May 13, 2008

A small death

We all have our favourite haunts. One of mine was Unsworth's Bookshop, on the Euston Road just opposite the British Library. It was a bookshop which sold excellent academic books for cheap prices- I remember getting Kevin Sharpe's Personal Rule of Charles I for a fiver for example- and was one of my favourite places to go to in London when I felt my purse needed lightening: or rather it was one of the most dangerous places for me in London as when I visited I couldn't leave without spending at least twenty pounds that I didn't have! Well its closed or it has been replaced by a poorer bookseller whose range isn't as good.

Good second hand bookshops are not ten a penny- I am lucky enough to know another one in London (My Back Pages, just opposite Balham Tube, if you are ever in Balham it is a must visit, I know another one whose name I have forgotten in Clapham that always have interesting books on offer!) but they are being replaced by discount shops who specialise in remainders of Frank Lampard's biography for fifty pence. There are other good bookshops around- Foyles in central London is a great place- but if there is one cause I think we should all turn to its supporting our local bookshop. There is something special about a good bookshop- the experience of browsing in a shop is totally different to doing it online- and to be good a bookshop needs to have the ability to be browsable- to have a good selection. They need to provoke you to want to read something- I often spend time looking for things in bookshops that I don't know I will find, just scanning across the titles and picking out interesting ones- looking at the authors to check their credentials and the acknowledgements page and then considering whether to read it or not. I like places that are eccentric- where you can see a particular interest in the seller reflected in the books he or she sells. The kind of shop where you can do that is the kind of shop that needs protecting and preserving- unfortunately more and more bookshops are going down the best seller route (witness the Books Etc near Victoria whose selection of classic novels can only be described as looking like a flower wilting without water or attention!) but they needn't: we ought to vote with our feet. Time to support good bookshops- afterall we'd miss them if they all vanished.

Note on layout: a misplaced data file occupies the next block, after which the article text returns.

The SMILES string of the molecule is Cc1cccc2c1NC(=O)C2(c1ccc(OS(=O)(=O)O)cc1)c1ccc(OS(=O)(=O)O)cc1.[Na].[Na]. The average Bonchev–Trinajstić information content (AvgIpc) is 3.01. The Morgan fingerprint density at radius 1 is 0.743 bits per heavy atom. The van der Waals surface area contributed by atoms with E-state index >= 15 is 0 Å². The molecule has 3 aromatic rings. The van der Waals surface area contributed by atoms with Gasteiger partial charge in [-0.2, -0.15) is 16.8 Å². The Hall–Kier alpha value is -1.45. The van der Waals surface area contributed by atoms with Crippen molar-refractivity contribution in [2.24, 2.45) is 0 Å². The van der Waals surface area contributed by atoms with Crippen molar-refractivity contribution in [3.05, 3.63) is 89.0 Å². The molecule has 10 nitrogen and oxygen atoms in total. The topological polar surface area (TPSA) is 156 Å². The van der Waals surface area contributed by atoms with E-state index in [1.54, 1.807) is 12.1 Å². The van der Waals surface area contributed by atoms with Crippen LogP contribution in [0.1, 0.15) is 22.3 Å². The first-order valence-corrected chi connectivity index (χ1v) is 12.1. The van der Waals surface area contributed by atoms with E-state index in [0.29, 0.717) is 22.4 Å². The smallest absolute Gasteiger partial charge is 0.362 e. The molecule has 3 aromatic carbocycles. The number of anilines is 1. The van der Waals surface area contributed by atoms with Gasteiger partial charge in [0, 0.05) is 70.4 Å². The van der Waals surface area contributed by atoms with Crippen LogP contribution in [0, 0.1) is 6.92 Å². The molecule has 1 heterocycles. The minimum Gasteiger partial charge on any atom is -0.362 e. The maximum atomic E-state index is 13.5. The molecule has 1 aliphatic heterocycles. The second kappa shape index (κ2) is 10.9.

6 comments:

Dave Cole said...

Unsworth's Antiquarian Booksellers are now based in Foyle's on the Charing Cross Road.

xD.

Phil A said...

Yes, try Charing X Rd, there are still some second hand bookshops on the left side heading towards Trafalgar Sq

James Hamilton said...

And a quick plug for the London Review Bookshop next to Truckles Wine Bar in Bloomsbury... and the Queens Park bookshop in Salusbury Road, which has the best stock for a place of its size that I've ever seen.

In general, I've begun to regard both Books Etc and Waterstones as dead men walking - and, should Foyles do a Dillons and overexpand, I'd fear for them too, although they seem OK for now. I'm just glad to be able to remember Waterstones when it was new.

Lil Jimmy said...

Good second hand bookshops are not ten a penny...

They most cdertainly are rare and especially if the owner is really connected with what he/she has in stock. A pleasure form the past for me.

Sean Jeating said...

Ha, Tiberius, local bookshops!
Wherever I'd visit a bookshop in x-City or y-town and were to find an interesting title I'd resist the wish 'to immediately have it' but jot author, title and ISBN, and order it in my (little) local bookshop.

Anonymous said...

You prob know by now that Unsworths are now in St Martin's Ct near Leicester Square. So they're within walking distance of Henry Pordes books on Charing X rd which is v good. Waterstones at Goodge St has a very good secondhand/remainder section: art academic etc